The genetics of otosclerosis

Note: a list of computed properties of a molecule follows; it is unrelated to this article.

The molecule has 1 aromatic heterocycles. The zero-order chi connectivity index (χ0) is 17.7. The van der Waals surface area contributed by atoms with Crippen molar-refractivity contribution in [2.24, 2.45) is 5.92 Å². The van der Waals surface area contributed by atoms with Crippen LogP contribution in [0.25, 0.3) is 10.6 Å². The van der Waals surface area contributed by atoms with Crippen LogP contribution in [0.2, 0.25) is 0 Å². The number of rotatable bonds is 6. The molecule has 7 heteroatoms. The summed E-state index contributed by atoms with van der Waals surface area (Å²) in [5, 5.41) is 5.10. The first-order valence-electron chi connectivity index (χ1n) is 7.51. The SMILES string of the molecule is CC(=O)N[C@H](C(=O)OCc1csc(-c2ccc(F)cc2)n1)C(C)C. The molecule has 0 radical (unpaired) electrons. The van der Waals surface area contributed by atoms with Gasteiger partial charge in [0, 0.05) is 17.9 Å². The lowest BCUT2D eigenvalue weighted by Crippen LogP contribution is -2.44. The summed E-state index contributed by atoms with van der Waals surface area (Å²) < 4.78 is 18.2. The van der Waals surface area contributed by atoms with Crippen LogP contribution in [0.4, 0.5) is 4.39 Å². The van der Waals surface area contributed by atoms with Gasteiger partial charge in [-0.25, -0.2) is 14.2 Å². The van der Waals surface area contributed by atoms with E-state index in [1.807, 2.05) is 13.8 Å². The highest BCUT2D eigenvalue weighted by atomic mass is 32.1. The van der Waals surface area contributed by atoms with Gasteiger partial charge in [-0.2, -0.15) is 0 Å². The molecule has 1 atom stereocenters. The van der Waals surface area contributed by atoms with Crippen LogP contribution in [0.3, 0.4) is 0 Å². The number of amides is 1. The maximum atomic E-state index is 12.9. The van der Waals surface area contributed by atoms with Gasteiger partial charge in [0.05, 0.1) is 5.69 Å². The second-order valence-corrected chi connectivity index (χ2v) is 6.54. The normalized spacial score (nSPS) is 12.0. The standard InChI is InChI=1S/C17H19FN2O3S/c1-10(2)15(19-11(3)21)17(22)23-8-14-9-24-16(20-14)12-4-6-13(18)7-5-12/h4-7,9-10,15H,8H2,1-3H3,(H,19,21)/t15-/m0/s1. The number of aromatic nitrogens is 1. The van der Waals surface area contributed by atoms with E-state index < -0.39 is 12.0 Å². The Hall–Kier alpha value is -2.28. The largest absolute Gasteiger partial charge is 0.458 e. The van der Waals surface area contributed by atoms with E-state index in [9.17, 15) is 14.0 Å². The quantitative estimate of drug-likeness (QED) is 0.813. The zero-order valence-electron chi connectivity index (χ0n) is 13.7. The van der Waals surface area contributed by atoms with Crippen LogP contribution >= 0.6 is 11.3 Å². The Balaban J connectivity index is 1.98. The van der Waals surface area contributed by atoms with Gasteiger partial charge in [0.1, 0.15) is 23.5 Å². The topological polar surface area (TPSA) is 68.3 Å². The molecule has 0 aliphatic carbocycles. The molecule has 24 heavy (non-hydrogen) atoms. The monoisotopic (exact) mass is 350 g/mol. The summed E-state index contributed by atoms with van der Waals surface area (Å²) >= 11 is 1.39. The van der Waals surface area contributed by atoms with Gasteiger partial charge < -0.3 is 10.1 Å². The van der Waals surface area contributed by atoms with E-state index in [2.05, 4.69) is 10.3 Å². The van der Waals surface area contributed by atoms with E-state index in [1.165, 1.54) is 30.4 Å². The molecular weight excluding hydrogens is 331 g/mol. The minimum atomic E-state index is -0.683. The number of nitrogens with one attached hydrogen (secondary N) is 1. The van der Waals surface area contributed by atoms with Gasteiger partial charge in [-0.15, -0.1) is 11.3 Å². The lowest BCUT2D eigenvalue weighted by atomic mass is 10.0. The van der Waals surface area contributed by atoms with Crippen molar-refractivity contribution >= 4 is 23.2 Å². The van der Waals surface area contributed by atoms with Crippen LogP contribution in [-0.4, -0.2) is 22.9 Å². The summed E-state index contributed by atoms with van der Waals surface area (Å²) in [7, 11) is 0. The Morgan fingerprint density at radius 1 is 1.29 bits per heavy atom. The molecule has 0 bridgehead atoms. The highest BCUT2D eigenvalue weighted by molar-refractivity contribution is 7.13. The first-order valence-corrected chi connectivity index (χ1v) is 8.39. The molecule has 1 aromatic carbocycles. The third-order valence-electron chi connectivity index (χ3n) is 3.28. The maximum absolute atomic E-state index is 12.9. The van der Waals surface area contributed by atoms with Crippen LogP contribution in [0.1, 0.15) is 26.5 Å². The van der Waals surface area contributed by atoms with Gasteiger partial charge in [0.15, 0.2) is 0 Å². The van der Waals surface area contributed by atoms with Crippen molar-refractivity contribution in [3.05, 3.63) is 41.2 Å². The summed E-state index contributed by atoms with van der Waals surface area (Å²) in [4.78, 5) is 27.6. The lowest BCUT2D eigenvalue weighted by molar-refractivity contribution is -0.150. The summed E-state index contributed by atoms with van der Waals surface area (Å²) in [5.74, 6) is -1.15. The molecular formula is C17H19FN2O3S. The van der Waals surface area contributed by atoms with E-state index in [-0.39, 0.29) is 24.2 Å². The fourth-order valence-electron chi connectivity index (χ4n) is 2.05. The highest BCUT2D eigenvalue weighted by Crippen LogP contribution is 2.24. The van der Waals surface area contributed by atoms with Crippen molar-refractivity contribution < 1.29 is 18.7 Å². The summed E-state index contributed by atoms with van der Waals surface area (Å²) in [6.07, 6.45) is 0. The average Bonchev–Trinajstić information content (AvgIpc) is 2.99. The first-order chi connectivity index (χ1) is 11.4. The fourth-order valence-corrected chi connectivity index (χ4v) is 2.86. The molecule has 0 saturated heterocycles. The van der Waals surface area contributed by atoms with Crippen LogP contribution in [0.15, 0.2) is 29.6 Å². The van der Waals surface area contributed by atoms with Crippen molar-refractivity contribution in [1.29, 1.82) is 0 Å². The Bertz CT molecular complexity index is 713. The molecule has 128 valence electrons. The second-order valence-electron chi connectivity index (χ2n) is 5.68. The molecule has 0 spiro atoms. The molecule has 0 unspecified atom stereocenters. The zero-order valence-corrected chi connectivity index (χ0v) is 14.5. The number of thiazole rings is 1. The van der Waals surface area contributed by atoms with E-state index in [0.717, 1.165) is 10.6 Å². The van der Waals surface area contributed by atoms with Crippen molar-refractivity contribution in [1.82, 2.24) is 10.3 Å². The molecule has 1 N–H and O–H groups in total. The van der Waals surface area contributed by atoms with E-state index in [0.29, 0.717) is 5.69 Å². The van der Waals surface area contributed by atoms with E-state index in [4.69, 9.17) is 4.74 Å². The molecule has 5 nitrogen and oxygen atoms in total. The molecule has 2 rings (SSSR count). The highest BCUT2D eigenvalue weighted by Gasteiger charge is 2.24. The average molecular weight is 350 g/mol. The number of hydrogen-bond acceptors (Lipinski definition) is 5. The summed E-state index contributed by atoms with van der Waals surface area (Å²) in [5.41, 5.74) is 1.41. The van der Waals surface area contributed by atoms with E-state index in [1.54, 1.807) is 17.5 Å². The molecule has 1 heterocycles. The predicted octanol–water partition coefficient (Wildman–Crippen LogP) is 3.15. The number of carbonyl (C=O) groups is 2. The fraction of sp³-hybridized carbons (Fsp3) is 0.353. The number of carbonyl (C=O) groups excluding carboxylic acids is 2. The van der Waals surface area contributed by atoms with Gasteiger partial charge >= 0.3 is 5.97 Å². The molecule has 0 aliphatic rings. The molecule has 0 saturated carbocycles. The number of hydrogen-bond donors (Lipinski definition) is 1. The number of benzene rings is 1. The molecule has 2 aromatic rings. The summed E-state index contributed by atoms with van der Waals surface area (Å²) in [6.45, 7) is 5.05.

Four genes for otosclerosis have been mapped to chromosomes 15q25-q26 (OTCS 1), 7q34-q36 (OTCS 2), 6p21.3-22.3 (OTCS 3) and 3q22-24 (OTSC5). None of the genes have been cloned. Further, an association between otosclerosis and the type I collagen genes (implicated in osteogenesis imperfecta) has been suggested. The aim of the present study was to determine whether any further evidence of linkage at the known otosclerosis gene loci exists. Isolated cases, sib-pairs and nuclear families with otosclerosis were ascertained and clinically assessed. Twenty-five families with otosclerosis were identified in which at least two of their members were affected. Majority of the families revealed an autosomal dominant pattern of inheritance. Genetic linkage analysis was carried out in all these families, using microsatellite markers for the known otosclerosis gene loci on chromosomes 15q25-q26, 7q34-q36 and 6p21.3-22.3 and at the COL1A1 and COL1A2 gene loci. Statistically significant exclusion of the COL1A1 locus was demonstrated in one family, as linkage analysis revealed negative LOD scores with values lower than -2. There was supporting evidence for linkage of the disease in the OTSC1, OTSC2, OTSC3, and COL1A2 loci in few families. Maximum LOD score value (+1.75) was obtained using multipoint linkage analysis in OTSC2 locus. However, most of the families revealed negative LOD score values but they were not low enough (<-2) to formally exclude linkage to these regions. Additional techniques used in complex genetics will be required to identify genes involved in the otosclerosis pathology. Knowledge of these genes could lead to substantial improvements in our ability to diagnose and possible even prevent this type of hearing deterioration.